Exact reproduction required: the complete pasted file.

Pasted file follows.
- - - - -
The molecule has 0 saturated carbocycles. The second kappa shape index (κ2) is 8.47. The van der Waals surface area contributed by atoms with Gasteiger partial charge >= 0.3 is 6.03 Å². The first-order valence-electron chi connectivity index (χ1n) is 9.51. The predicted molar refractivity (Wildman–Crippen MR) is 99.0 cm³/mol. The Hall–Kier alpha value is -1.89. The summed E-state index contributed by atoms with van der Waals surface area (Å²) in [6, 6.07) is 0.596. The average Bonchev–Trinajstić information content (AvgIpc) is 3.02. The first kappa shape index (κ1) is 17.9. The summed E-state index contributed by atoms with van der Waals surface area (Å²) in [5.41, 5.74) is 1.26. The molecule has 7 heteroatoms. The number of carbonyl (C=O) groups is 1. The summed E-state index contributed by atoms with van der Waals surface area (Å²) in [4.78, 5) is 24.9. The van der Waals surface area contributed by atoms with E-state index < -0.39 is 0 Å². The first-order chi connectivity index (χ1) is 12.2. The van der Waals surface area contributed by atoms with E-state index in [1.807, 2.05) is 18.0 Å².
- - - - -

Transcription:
The molecule has 0 saturated carbocycles. The second kappa shape index (κ2) is 8.47. The van der Waals surface area contributed by atoms with Gasteiger partial charge >= 0.3 is 6.03 Å². The first-order valence-electron chi connectivity index (χ1n) is 9.51. The predicted molar refractivity (Wildman–Crippen MR) is 99.0 cm³/mol. The Hall–Kier alpha value is -1.89. The summed E-state index contributed by atoms with van der Waals surface area (Å²) in [6, 6.07) is 0.596. The average Bonchev–Trinajstić information content (AvgIpc) is 3.02. The first kappa shape index (κ1) is 17.9. The summed E-state index contributed by atoms with van der Waals surface area (Å²) in [5.41, 5.74) is 1.26. The molecule has 7 heteroatoms. The number of carbonyl (C=O) groups is 1. The summed E-state index contributed by atoms with van der Waals surface area (Å²) in [4.78, 5) is 24.9. The van der Waals surface area contributed by atoms with E-state index < -0.39 is 0 Å². The first-order chi connectivity index (χ1) is 12.2. The van der Waals surface area contributed by atoms with E-state index in [1.807, 2.05) is 18.0 Å².